Monday, February 20, 2012


Paul Lindholm was born, the youngest of 14 children, to a farm couple near Ortonville, Minnesota. He and his wife, Clara, ultimately came to serve as missionaries on the Philippine Island of Negros.

During World War II the island was invaded and held by the Japanese. For 2 and ½ years Paul and Clara (and their four children) moved among the hideaways in the mountains and caves of the Island, fully aware that if they were captured, they would be thrown into prison or killed. The family had no communication with loved ones in the United States. They lived on diminishing food reserves and food provided by friendly villagers. Health was always a concern. Paul contracted malaria. His 8 year old son nearly died of dysentery. On one occasion their 2 and ½ year old daughter had a leech attached to her eyeball. They removed it by carefully applying salt to the leech.

During these difficult times Paul Lindholm was nevertheless driven to share the gospel in the villages. He performed weddings and funerals and ministered to the needs of the villagers throughout the area. He did so at great risk to himself.

Eventually a submarine was sent to rescue the Americans from the Island. The family, along with others, made their way by boat to freedom. But when it came time for the family to board, Paul Lindholm turned back. He made sure his family was safe on board, shared a teary-eyed farewell, and returned to his ministry.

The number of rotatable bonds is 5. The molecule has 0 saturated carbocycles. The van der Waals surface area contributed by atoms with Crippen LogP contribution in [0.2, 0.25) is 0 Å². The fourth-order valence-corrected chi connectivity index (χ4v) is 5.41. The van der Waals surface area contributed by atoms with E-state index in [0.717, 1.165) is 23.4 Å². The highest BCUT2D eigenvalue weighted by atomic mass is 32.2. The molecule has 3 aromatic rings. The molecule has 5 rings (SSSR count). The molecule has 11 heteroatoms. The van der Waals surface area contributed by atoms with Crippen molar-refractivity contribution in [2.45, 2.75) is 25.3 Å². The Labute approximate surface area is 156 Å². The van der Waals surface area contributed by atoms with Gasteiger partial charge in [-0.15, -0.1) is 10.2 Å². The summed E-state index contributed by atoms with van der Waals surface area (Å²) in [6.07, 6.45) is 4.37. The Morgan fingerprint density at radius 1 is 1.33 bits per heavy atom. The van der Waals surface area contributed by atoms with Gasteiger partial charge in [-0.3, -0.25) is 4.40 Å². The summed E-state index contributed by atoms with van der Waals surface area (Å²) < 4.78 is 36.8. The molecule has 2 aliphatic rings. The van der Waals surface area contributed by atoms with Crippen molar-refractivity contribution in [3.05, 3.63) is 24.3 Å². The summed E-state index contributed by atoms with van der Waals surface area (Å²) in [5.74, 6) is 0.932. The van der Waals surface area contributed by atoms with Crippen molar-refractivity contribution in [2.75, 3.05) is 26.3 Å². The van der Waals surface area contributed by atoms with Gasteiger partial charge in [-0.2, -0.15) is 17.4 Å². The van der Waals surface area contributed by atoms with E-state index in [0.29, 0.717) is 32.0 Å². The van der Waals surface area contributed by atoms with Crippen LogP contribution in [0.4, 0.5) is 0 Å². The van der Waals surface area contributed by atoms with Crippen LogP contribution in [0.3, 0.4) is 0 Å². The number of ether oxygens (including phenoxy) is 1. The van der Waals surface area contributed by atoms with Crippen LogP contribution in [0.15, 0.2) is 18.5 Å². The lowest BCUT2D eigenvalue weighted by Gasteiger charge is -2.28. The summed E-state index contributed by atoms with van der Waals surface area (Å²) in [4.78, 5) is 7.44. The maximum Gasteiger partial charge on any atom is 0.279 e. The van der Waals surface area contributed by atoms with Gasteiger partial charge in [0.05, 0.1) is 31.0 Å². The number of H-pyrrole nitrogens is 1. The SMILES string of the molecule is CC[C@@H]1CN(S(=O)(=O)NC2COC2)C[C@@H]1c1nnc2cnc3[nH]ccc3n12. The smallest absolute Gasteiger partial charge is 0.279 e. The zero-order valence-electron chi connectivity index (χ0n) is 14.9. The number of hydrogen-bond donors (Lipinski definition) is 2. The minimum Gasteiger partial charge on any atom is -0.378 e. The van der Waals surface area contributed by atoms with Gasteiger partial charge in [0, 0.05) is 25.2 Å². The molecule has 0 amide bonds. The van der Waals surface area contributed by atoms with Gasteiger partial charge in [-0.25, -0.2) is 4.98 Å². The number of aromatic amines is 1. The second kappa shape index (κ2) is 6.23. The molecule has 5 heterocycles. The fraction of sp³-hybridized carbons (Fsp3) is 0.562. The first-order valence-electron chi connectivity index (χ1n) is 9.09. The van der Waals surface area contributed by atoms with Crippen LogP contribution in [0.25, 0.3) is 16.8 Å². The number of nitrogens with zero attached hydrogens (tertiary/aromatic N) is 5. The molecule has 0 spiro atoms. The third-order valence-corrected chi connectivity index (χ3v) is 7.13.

In his book, “The Rescue: A True Story of Courage and Survival in World War II,” Steven Trent Smith recounted what happened: ‘Aren’t you going down, Mr. Lindholm?’ Abcede (the opposition forces commander) asked sternly, now knowing full well he would have one more passenger on the banca (boat) back to Basay. The minister replied simply that his job on Negros was unfinished. Wall Mazzone, standing nearby, was deeply moved by the words of the missionary. ‘Here’s a guy,’ he thought, ‘who has freedom in the palm of his hand and he walks away from it to carry on his work.’ It was a very meaningful moment in Mazzone’s life. But Abcede was not pleased that his earlier arguments to persuade the missionary to leave had failed. ‘I have orders from MacArthur to send you to Australia.’ The Reverend Lindholm quietly replied, ‘Sir, I have orders from headquarters higher than MacArthur’s to remain here with your people.’ Abcede shook his head and smiled. Turning to his adjutant he said, ‘Ben, these are the kind of people worth fighting for.’”

Upon the return to the United States, Clara Lindholm and the children spent the rest of the war near relatives in Oregon. For six months, they didn't know if Paul had survived. They were reunited in July 1945 and continued missionary work in the Philippines and China.

In recognition of his wartime work, Paul received an honorary doctorate in 1951 from his alma mater, Macalester College in St. Paul, Minnesota. He died in 1997. Singing at his funeral were Filipino friends, including a member of the family that had hidden and protected the Lindholms. Clara later celebrated her 100th birthday at a Palm Springs, California, nursing home. She was likewise serenaded by Filipinos.

No comments: